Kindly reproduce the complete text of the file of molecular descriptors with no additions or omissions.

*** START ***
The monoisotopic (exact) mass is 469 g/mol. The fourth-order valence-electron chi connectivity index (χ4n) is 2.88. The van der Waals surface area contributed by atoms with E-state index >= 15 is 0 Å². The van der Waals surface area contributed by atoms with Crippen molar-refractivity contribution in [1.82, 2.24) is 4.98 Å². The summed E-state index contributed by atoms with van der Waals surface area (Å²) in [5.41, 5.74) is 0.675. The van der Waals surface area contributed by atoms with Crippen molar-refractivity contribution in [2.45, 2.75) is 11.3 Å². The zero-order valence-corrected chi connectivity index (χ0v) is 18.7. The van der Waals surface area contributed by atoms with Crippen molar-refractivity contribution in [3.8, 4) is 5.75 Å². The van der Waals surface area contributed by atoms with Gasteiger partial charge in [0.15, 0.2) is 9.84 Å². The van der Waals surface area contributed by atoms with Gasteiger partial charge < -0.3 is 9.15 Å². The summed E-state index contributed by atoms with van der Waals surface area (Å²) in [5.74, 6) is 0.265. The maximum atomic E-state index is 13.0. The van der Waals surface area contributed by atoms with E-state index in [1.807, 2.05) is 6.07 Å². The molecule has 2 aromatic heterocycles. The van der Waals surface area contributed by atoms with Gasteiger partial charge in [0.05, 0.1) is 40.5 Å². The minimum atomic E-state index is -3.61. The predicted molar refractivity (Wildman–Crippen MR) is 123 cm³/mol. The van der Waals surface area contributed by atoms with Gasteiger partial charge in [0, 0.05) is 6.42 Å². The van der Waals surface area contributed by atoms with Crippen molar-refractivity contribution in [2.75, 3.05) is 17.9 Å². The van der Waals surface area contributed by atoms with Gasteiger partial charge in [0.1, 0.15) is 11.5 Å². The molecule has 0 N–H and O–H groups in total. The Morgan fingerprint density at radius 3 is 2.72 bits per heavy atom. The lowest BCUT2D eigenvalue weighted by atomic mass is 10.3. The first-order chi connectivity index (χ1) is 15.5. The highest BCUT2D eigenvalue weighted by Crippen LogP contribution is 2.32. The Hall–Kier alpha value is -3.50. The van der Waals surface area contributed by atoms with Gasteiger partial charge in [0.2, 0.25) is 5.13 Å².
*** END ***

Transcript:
The monoisotopic (exact) mass is 469 g/mol. The fourth-order valence-electron chi connectivity index (χ4n) is 2.88. The van der Waals surface area contributed by atoms with E-state index >= 15 is 0 Å². The van der Waals surface area contributed by atoms with Crippen molar-refractivity contribution in [1.82, 2.24) is 4.98 Å². The summed E-state index contributed by atoms with van der Waals surface area (Å²) in [5.41, 5.74) is 0.675. The van der Waals surface area contributed by atoms with Crippen molar-refractivity contribution in [2.45, 2.75) is 11.3 Å². The zero-order valence-corrected chi connectivity index (χ0v) is 18.7. The van der Waals surface area contributed by atoms with Crippen molar-refractivity contribution in [3.8, 4) is 5.75 Å². The van der Waals surface area contributed by atoms with Gasteiger partial charge in [0.15, 0.2) is 9.84 Å². The van der Waals surface area contributed by atoms with Gasteiger partial charge < -0.3 is 9.15 Å². The summed E-state index contributed by atoms with van der Waals surface area (Å²) in [5.74, 6) is 0.265. The maximum atomic E-state index is 13.0. The van der Waals surface area contributed by atoms with E-state index in [1.807, 2.05) is 6.07 Å². The molecule has 2 aromatic heterocycles. The van der Waals surface area contributed by atoms with Gasteiger partial charge in [0.05, 0.1) is 40.5 Å². The minimum atomic E-state index is -3.61. The predicted molar refractivity (Wildman–Crippen MR) is 123 cm³/mol. The van der Waals surface area contributed by atoms with Gasteiger partial charge in [0, 0.05) is 6.42 Å². The van der Waals surface area contributed by atoms with Crippen molar-refractivity contribution in [2.75, 3.05) is 17.9 Å². The van der Waals surface area contributed by atoms with Gasteiger partial charge in [0.1, 0.15) is 11.5 Å². The molecule has 0 N–H and O–H groups in total. The Morgan fingerprint density at radius 3 is 2.72 bits per heavy atom. The lowest BCUT2D eigenvalue weighted by atomic mass is 10.3. The first-order chi connectivity index (χ1) is 15.5. The highest BCUT2D eigenvalue weighted by Crippen LogP contribution is 2.32. The Hall–Kier alpha value is -3.50. The van der Waals surface area contributed by atoms with Gasteiger partial charge in [0.2, 0.25) is 5.13 Å².